Describing the current global situation as one of “major turbulence”, President Xi observed that both countries provided “firm mutual support to each other on matters touching upon our topical interests” and that both countries continue to “implement fruitful strategic cooperation” to “effectively protect our common interests”.
In turn, President Putin noted that the Treaty affirmed the “mutual support in protecting state unity and territorial integrity”, respect for the sovereign right to choose one’s social order and development path, as well as non-interference in each other’s domestic affairs”.
He highlighted that the Treaty would be automatically extended in February 2022 for the next five years.
He also stressed that “we have managed to elevate Russian-Chinese relations to an unprecedented height and to make them an example of 21st century interstate cooperation”.
STRONGER DEFENCE, TECHNOLOGY AND TRADE RELATIONS
The third major development was the August counter-terrorism exercises in China between both militaries.
Although such joint war-games have been conducted since 2005, this exercise in Northwest China was reportedly the first time Chinese main battle equipment were used by foreign forces showcasing a new level of interoperability. More than 10,000 troops were involved.
Defence industry links once undergirded the military relationship. Russia was previously a major arms supplier although China’s imports of Russian weaponry have declined as it turned to develop its own indigenous capabilities modelled on Russian technology.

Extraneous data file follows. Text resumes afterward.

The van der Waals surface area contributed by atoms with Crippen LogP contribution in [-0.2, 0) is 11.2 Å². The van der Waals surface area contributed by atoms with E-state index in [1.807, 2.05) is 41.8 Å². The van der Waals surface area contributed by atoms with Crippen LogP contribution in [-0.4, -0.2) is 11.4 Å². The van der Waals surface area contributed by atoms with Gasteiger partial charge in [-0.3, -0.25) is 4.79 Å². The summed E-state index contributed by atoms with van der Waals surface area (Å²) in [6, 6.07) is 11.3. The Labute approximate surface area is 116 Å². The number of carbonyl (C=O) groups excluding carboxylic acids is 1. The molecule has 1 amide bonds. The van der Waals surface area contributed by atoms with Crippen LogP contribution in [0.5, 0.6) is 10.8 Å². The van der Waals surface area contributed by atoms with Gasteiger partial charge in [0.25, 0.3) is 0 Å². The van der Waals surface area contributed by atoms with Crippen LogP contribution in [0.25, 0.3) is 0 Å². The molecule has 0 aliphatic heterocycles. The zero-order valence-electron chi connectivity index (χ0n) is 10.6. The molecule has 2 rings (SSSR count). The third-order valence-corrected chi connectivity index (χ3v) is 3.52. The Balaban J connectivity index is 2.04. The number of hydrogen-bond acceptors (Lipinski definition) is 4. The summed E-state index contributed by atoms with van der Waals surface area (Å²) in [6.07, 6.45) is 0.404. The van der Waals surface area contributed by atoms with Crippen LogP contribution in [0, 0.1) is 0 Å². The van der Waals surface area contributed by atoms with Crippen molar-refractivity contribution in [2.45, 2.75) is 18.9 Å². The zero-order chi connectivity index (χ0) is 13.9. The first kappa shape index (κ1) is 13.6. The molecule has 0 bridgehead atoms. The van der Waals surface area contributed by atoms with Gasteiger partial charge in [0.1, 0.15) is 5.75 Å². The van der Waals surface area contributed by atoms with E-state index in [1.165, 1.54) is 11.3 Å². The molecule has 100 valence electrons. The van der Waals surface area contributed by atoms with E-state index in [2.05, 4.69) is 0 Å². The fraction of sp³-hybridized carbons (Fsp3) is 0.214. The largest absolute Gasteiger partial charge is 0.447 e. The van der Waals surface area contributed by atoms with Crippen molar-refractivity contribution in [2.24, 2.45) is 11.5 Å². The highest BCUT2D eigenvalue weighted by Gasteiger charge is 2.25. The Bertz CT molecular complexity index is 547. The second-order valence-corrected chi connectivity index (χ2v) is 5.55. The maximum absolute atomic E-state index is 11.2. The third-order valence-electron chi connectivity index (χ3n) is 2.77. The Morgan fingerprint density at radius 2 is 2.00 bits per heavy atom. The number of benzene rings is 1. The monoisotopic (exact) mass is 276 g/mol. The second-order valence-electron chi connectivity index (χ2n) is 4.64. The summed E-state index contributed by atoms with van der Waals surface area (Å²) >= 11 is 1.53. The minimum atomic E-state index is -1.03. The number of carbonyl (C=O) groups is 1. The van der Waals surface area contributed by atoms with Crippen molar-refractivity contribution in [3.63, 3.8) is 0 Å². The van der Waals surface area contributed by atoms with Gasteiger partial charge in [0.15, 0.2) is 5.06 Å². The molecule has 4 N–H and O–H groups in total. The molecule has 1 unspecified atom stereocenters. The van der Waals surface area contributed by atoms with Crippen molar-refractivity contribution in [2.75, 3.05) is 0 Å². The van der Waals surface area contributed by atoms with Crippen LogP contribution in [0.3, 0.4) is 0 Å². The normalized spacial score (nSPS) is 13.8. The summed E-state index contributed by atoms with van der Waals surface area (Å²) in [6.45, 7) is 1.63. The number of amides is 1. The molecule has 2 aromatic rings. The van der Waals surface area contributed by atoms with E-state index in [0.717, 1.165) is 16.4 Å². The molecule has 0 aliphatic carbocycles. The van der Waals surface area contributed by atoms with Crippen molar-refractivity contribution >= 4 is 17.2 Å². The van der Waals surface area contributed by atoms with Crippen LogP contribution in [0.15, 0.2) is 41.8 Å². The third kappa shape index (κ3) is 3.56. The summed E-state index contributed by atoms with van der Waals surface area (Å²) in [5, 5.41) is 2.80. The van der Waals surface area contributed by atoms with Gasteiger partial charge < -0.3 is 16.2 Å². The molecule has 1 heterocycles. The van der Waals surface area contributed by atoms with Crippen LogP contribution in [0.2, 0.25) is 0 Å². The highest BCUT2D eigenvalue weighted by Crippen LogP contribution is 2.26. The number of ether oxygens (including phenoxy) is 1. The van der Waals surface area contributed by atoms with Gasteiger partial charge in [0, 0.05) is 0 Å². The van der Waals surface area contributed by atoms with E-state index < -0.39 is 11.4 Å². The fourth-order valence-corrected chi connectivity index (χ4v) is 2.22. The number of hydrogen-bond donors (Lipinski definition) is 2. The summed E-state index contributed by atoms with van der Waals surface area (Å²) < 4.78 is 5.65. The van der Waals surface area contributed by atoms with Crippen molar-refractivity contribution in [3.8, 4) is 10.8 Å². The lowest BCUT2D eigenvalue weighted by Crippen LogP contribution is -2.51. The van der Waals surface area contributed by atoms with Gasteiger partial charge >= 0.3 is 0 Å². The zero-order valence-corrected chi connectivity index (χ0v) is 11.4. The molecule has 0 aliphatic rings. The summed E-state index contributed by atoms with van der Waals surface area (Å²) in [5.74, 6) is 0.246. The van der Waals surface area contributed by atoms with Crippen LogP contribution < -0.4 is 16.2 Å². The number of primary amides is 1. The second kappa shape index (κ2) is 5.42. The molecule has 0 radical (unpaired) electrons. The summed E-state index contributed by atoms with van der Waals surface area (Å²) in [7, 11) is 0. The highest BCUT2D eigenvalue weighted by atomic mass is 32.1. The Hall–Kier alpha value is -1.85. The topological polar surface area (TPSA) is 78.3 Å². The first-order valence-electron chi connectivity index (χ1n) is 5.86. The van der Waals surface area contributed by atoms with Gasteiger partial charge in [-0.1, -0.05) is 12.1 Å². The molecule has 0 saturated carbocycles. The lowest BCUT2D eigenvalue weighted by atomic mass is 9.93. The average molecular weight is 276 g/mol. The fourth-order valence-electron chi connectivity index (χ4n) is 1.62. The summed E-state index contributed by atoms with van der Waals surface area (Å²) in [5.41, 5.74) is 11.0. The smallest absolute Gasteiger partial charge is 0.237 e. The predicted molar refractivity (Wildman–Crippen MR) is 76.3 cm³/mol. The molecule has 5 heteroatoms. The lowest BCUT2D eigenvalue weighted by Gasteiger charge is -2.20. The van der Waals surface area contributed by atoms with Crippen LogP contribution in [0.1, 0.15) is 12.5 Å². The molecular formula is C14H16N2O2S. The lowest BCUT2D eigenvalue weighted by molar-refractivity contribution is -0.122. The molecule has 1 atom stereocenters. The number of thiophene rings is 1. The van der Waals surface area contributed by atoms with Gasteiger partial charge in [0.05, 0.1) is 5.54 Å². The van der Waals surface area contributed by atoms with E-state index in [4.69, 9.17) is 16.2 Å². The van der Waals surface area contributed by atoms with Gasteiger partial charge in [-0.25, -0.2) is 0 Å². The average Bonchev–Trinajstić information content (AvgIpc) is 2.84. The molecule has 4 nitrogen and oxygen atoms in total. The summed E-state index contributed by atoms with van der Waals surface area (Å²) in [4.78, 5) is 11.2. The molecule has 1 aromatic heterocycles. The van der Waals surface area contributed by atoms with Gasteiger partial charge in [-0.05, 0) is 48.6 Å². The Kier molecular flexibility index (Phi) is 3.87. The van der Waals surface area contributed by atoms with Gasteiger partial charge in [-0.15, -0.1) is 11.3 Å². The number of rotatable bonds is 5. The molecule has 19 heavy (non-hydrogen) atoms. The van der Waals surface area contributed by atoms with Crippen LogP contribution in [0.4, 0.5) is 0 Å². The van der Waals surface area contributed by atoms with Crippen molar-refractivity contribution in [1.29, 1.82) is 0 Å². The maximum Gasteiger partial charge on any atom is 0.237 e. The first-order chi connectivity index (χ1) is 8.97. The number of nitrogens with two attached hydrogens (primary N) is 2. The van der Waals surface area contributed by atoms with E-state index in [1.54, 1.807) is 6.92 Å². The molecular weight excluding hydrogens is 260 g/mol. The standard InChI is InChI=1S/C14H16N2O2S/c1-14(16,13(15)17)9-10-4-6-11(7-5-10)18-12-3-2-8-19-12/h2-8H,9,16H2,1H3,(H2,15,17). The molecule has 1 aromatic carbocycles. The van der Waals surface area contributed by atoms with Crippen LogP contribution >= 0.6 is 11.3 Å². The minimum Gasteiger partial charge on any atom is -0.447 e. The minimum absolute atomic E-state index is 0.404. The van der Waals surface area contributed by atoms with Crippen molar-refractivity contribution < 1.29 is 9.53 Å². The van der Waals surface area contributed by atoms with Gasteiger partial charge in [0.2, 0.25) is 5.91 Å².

Nevertheless, China’s purchase of Russia’s advanced SU-35 fighter jets and S-400 air defence systems, and reported Russian assistance with new missile launch detection technology, show Russia’s continued importance in this area.
Other areas of cooperation include Huawei’s partnership with MTS, Russia’s largest mobile network operator. Both signed a 5G technology agreement in 2019 and reportedly activated 5G networks at 14 iconic locations in Moscow.
Both countries are also said to be working on developing alternative global navigation satellite systems, with a memorandum of understanding on cooperation in the construction of an international lunar research station signed in March.
Bilateral trade continue to make up the most visible sign of growth in bilateral relationship, with trade in 2020 totalling almost US$108 billion, showing how much Russia needs China. Energy – especially gas and nuclear energy - accounts for over 70 per cent of Russian exports to China.